The company’s core business was and is collecting a small percentage of the transactions they help process, primarily for small businesses – a hard business to be in. It takes a lot of transactions to make a profit. As Austin Carr writes:

“Making money from payments processing is a bit like building a business by selling soda simply for the bottle deposit: It takes a lot of effort just to convert a $1 bottle of Coke into a nickel return, and only in extreme bulk can those nickels start to add up. More troubling, with Square’s business, the majority of those nickels go to the financial intermediaries it works with. At every swipe, Square takes its small cut of the transaction price, but 70% (or more) of that fee often goes to Visa, MasterCard, and other institutions that handle risk and fraud detection, as well as card-member rewards and services.”

This has led some people to criticize the company and its founder, Dorsey, saying it was desperately looking for an exit and would have to make some hard choices.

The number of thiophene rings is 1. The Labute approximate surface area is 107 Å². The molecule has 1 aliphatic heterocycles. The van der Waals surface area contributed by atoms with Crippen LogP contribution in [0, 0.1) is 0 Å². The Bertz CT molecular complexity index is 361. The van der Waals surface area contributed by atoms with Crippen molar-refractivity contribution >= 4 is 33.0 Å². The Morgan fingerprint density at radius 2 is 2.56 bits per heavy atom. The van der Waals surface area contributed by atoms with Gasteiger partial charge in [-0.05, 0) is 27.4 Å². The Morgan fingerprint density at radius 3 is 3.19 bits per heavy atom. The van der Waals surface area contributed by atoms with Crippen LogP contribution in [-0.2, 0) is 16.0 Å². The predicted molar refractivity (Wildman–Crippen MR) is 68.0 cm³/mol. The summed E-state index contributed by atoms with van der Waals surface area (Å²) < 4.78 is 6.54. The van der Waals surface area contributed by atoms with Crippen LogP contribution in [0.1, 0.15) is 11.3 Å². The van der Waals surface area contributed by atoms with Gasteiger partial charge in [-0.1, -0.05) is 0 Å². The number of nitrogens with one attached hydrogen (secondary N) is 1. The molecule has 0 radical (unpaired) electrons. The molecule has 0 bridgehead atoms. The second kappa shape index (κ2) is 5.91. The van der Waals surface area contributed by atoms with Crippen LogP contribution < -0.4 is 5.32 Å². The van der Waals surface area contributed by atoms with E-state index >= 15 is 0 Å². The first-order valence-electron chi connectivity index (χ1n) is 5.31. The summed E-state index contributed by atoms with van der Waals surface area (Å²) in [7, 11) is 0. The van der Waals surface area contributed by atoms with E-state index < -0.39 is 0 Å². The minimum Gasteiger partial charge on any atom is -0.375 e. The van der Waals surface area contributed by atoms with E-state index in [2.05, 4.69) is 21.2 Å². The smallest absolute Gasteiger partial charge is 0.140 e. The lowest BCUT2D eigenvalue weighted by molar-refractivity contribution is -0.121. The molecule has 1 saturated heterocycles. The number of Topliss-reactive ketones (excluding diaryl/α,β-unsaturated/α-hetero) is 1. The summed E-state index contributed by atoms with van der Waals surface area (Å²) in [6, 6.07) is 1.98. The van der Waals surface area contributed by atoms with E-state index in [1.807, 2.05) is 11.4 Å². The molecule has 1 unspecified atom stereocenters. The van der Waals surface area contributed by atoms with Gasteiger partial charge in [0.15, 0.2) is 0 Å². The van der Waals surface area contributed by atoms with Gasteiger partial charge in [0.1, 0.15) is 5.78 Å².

The criticism, however, is directed at the company’s current business model, a model that Dorsey says is simply Step 1 in a much grander vision to harness the vast amounts of data Square collects to build add-on products that move beyond payment processing – and provide higher margins.

As Carr writes, “Dorsey understood payments processing couldn’t be the endgame. ‘We always knew it was not our core business,’ he says. ‘We knew the real business was around the data.'”

Whether Carr’s company will be successful in its grand ambitions is still unknown, but one thing is clear: It will be the difference between a moderately successful transaction company and a game-changing product company – between being rich and being super rich.